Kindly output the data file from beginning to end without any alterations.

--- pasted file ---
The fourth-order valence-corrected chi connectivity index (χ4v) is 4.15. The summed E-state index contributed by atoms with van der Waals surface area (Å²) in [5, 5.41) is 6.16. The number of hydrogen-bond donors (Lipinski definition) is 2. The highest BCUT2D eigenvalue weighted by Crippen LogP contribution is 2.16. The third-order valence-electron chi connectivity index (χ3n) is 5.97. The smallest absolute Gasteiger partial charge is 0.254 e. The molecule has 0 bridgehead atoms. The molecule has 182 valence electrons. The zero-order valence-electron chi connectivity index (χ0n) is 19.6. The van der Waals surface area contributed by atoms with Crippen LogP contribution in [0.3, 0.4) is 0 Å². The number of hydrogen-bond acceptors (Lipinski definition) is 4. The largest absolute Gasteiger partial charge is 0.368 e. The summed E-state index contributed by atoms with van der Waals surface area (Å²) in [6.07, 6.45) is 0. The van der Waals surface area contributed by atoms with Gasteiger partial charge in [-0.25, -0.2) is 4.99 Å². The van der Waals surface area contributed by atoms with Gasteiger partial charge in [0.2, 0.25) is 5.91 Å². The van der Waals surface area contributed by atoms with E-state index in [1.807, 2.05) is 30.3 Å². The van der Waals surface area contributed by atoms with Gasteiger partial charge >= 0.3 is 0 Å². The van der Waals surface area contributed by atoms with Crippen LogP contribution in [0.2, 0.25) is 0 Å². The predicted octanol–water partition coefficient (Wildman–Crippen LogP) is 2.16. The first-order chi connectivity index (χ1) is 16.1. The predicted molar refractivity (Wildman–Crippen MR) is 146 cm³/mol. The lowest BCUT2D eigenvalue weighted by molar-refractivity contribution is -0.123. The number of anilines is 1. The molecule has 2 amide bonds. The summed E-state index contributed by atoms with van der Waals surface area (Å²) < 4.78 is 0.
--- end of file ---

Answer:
The fourth-order valence-corrected chi connectivity index (χ4v) is 4.15. The summed E-state index contributed by atoms with van der Waals surface area (Å²) in [5, 5.41) is 6.16. The number of hydrogen-bond donors (Lipinski definition) is 2. The highest BCUT2D eigenvalue weighted by Crippen LogP contribution is 2.16. The third-order valence-electron chi connectivity index (χ3n) is 5.97. The smallest absolute Gasteiger partial charge is 0.254 e. The molecule has 0 bridgehead atoms. The molecule has 182 valence electrons. The zero-order valence-electron chi connectivity index (χ0n) is 19.6. The van der Waals surface area contributed by atoms with Crippen LogP contribution in [0.3, 0.4) is 0 Å². The number of hydrogen-bond acceptors (Lipinski definition) is 4. The largest absolute Gasteiger partial charge is 0.368 e. The summed E-state index contributed by atoms with van der Waals surface area (Å²) in [6.07, 6.45) is 0. The van der Waals surface area contributed by atoms with Gasteiger partial charge in [-0.25, -0.2) is 4.99 Å². The van der Waals surface area contributed by atoms with Gasteiger partial charge in [0.2, 0.25) is 5.91 Å². The van der Waals surface area contributed by atoms with E-state index in [1.807, 2.05) is 30.3 Å². The van der Waals surface area contributed by atoms with Gasteiger partial charge >= 0.3 is 0 Å². The van der Waals surface area contributed by atoms with Crippen LogP contribution in [0.2, 0.25) is 0 Å². The predicted octanol–water partition coefficient (Wildman–Crippen LogP) is 2.16. The first-order chi connectivity index (χ1) is 16.1. The predicted molar refractivity (Wildman–Crippen MR) is 146 cm³/mol. The lowest BCUT2D eigenvalue weighted by molar-refractivity contribution is -0.123. The number of anilines is 1. The molecule has 2 amide bonds. The summed E-state index contributed by atoms with van der Waals surface area (Å²) < 4.78 is 0.